Almost three years later and Apple is apparently still “a penny wise and pound foolish” — one of the ten ailments of traditional outsourcing relationships, which Kate Vitasek highlights in Vested Outsourcing: Five Rules that Will Transform Outsourcing. Here is an excerpt from the book:
We have all heard the warning to not be a penny wise and pound foolish. Unfortunately, many procurement professionals still labor in the Dark Ages and have not taken the maxim to heart. Too often companies profess to have an outsource partnership but, behind the scenes, they focus solely on beating up their service providers to get the lowest price.
Last week, Kate wrote a blog post about the “lose-lose” deal between Apple and GT Advanced Technologies, where she said the following:
I don’t want to beat up on Apple too much because I have not reviewed the supplier agreements. However, from what I can see that is now public — especially Squiller’s declaration — their approach is the exact opposite of the Vested business model for supplier relationships, and ultimately has created a true “lose-lose” situation. The question is, can Apple continue to get away with heavy-handed, muscular approaches with its suppliers?
Game theory teaches us the answer is “no.” Yes, Apple can clearly get some short term “wins,” but this approach ultimately will backfire and will create a supply chain that is “unsustainable,” as GT’s Daniel Squiller noted.
Apple is often lauded for being a supply chain leader, but when it comes to building highly collaborative business relationships, it appears that Apple is still a Company of Yesterday — that is, a company that takes a “What’s in it for Me?” approach, where negotiations are viewed as a zero-sum game with a clear winner and loser, and the goal is to always be the winner, instead of a “What’s in it for We?” approach, which in Vitasek’s words, “flips conventional negotiation on its head and shifts the perspective to where it belongs: viewing the relationship as the substance of the deal, not merely a ‘once and done’ transaction.” (For related commentary, watch my video interview with Kate Vitasek and Jeanette Nyden, authors of Getting to We).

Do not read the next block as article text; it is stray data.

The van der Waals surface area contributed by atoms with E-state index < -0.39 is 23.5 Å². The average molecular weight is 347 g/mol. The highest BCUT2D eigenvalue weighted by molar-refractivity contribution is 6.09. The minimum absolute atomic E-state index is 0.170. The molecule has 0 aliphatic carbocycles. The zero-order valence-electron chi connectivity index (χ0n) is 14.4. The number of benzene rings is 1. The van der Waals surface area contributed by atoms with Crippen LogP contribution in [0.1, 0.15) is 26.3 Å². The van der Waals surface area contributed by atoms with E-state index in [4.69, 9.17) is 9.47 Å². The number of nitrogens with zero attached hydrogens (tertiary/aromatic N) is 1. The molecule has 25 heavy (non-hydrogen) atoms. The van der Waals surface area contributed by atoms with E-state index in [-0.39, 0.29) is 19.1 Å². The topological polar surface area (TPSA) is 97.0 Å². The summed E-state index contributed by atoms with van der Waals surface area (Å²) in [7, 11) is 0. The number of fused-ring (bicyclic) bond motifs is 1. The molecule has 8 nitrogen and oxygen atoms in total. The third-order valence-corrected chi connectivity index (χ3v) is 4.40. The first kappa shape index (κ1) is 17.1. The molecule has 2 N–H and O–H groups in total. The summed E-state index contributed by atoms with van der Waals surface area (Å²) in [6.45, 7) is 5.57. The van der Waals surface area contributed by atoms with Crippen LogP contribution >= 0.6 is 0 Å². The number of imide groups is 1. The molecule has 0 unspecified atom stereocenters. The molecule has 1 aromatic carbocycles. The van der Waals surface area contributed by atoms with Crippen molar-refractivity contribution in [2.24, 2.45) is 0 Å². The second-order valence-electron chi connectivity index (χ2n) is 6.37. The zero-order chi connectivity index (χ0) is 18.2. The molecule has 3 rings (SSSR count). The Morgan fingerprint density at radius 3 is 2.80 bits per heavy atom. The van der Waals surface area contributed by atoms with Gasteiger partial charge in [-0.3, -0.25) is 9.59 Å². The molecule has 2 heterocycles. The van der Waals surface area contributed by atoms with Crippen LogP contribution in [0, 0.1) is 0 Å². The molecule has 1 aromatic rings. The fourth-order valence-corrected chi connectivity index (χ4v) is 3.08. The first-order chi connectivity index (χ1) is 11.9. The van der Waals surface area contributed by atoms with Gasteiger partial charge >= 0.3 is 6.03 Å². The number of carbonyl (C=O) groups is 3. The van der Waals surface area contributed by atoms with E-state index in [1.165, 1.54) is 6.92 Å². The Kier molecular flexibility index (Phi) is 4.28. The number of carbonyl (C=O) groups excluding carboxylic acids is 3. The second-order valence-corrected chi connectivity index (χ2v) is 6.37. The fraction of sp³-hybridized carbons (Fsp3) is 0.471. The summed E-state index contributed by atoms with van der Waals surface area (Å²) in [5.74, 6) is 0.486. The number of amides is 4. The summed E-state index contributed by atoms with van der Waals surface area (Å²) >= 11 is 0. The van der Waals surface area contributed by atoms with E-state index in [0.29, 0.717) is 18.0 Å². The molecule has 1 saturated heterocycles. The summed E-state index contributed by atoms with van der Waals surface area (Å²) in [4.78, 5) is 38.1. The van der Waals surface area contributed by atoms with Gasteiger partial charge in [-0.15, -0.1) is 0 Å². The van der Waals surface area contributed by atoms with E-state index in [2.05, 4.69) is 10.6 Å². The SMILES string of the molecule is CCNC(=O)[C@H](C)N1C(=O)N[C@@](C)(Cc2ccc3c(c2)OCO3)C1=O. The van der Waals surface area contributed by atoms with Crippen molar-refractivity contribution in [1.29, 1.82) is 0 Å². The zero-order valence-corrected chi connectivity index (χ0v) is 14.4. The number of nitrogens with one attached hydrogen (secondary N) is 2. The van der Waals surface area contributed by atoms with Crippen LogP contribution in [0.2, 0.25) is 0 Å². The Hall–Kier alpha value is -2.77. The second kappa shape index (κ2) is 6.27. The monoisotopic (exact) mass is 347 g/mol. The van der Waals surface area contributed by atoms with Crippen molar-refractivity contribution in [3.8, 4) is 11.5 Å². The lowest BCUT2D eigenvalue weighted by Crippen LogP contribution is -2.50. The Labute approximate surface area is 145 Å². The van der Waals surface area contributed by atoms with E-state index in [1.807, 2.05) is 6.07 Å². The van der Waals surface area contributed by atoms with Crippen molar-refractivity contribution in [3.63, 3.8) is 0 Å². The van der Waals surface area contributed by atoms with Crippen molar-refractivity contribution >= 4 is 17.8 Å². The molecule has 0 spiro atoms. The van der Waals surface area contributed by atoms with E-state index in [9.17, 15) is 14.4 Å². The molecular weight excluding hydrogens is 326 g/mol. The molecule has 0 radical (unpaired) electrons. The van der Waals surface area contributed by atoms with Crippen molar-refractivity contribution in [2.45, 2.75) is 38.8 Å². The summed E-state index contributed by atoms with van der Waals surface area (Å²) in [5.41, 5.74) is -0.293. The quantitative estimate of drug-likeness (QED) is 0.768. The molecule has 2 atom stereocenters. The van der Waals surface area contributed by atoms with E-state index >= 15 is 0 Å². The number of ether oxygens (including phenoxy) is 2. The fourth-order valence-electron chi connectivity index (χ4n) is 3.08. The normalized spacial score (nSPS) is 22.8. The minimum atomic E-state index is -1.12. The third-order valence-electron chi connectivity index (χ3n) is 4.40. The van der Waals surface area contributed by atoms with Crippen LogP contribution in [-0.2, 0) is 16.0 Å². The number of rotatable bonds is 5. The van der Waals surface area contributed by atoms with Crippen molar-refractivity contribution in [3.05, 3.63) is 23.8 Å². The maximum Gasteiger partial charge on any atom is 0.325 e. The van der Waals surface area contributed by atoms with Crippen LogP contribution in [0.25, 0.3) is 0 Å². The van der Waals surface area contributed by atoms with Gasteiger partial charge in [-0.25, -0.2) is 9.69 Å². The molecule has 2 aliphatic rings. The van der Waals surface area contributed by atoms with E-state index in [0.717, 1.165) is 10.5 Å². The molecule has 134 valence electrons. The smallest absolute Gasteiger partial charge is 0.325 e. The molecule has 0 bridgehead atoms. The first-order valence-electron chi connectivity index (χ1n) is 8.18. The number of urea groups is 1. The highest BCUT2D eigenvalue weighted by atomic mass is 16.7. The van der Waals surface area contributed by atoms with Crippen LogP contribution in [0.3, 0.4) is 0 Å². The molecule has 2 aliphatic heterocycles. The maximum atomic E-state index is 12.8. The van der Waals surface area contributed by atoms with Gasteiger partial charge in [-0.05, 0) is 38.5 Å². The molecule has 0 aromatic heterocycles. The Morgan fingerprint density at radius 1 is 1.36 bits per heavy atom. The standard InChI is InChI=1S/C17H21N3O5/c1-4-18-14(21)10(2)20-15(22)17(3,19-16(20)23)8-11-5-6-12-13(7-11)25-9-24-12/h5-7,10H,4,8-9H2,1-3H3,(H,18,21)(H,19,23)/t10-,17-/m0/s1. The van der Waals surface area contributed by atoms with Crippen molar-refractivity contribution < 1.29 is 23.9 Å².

Now, back to GT Advanced Technologies, which has to accept some (if not equal) responsibility for the failed relationship. Why did the company accept the deal? According to Mr. Squiller, “In GTAT’s business judgment, based on facts and circumstances known to GTAT in October 2013, the deal with Apple offered significant opportunities for it, and GTAT elected to proceed.” It’s clear from his declaration, however, that GTAT had raised serious and valid concerns with Apple about the terms of the agreement before accepting it, and as Apple pointed out in its defense, GTAT is a “sophisticated publicly traded company” with its own lawyers. In my opinion, GTAT accepted the agreement because, like so many suppliers and service providers, it lacked the discipline to say no and walk away from a marquee customer dangling a very large revenue opportunity in front of it (emphasis on revenue, not profitability). They were like sailors lured by the Sirens’ song, straight to a shipwreck.
Neither Apple or GT Advanced Technologies put on their big boy pants when they negotiated this agreement. Instead, they slid on their overly-worn and outdated “What’s In It for Me?” polyester pants, and the results speak for themselves. Companies of Tomorrow have thrown those pants away and are taking a more enlightened approach to developing highly collaborative business relationships, a Vested approach where We is greater than Me.
For related commentary, see Collaborate? Sure, Except I Don’t Trust You and Amazon Inside P&G Warehouses: A Case of “What’s In It for We”